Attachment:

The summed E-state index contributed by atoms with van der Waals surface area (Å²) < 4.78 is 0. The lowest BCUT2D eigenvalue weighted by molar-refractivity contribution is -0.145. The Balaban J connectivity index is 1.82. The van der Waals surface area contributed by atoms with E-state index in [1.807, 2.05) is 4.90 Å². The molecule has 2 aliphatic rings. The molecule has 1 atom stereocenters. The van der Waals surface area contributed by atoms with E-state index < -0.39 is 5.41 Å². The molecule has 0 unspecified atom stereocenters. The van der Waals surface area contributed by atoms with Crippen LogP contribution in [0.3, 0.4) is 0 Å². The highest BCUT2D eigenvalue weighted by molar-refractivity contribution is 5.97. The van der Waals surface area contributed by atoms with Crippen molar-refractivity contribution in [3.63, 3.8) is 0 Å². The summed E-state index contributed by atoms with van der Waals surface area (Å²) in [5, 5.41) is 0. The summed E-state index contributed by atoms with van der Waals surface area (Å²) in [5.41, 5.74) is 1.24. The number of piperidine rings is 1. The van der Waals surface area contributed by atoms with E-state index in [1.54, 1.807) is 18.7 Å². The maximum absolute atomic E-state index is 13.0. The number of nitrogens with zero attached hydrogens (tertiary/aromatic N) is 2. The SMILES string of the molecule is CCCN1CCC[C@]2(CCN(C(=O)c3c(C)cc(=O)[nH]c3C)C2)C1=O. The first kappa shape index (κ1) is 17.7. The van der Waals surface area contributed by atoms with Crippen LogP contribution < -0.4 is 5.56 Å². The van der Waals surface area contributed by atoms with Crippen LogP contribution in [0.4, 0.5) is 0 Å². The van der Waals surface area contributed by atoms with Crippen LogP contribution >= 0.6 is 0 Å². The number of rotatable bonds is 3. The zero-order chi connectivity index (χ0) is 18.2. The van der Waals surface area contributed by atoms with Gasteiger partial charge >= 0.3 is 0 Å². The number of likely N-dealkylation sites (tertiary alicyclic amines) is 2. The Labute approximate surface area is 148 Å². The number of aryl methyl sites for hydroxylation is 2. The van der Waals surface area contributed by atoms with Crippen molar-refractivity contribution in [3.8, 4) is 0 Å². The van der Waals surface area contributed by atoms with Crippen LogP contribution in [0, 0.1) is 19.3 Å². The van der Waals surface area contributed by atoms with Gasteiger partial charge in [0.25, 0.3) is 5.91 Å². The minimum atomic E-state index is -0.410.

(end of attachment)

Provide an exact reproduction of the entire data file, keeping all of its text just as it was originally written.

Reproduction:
The summed E-state index contributed by atoms with van der Waals surface area (Å²) < 4.78 is 0. The lowest BCUT2D eigenvalue weighted by molar-refractivity contribution is -0.145. The Balaban J connectivity index is 1.82. The van der Waals surface area contributed by atoms with E-state index in [1.807, 2.05) is 4.90 Å². The molecule has 2 aliphatic rings. The molecule has 1 atom stereocenters. The van der Waals surface area contributed by atoms with E-state index < -0.39 is 5.41 Å². The molecule has 0 unspecified atom stereocenters. The van der Waals surface area contributed by atoms with Crippen LogP contribution in [0.3, 0.4) is 0 Å². The highest BCUT2D eigenvalue weighted by molar-refractivity contribution is 5.97. The van der Waals surface area contributed by atoms with Crippen molar-refractivity contribution in [3.63, 3.8) is 0 Å². The summed E-state index contributed by atoms with van der Waals surface area (Å²) in [5, 5.41) is 0. The summed E-state index contributed by atoms with van der Waals surface area (Å²) in [5.41, 5.74) is 1.24. The number of piperidine rings is 1. The van der Waals surface area contributed by atoms with E-state index in [1.54, 1.807) is 18.7 Å². The maximum absolute atomic E-state index is 13.0. The number of nitrogens with zero attached hydrogens (tertiary/aromatic N) is 2. The SMILES string of the molecule is CCCN1CCC[C@]2(CCN(C(=O)c3c(C)cc(=O)[nH]c3C)C2)C1=O. The first kappa shape index (κ1) is 17.7. The van der Waals surface area contributed by atoms with Crippen LogP contribution < -0.4 is 5.56 Å². The van der Waals surface area contributed by atoms with Crippen LogP contribution in [0.4, 0.5) is 0 Å². The van der Waals surface area contributed by atoms with Crippen LogP contribution >= 0.6 is 0 Å². The number of rotatable bonds is 3. The zero-order chi connectivity index (χ0) is 18.2. The van der Waals surface area contributed by atoms with Gasteiger partial charge >= 0.3 is 0 Å². The number of likely N-dealkylation sites (tertiary alicyclic amines) is 2. The Labute approximate surface area is 148 Å². The number of aryl methyl sites for hydroxylation is 2. The van der Waals surface area contributed by atoms with Crippen molar-refractivity contribution in [3.8, 4) is 0 Å². The van der Waals surface area contributed by atoms with Crippen LogP contribution in [0, 0.1) is 19.3 Å². The van der Waals surface area contributed by atoms with Gasteiger partial charge in [0.25, 0.3) is 5.91 Å². The minimum atomic E-state index is -0.410.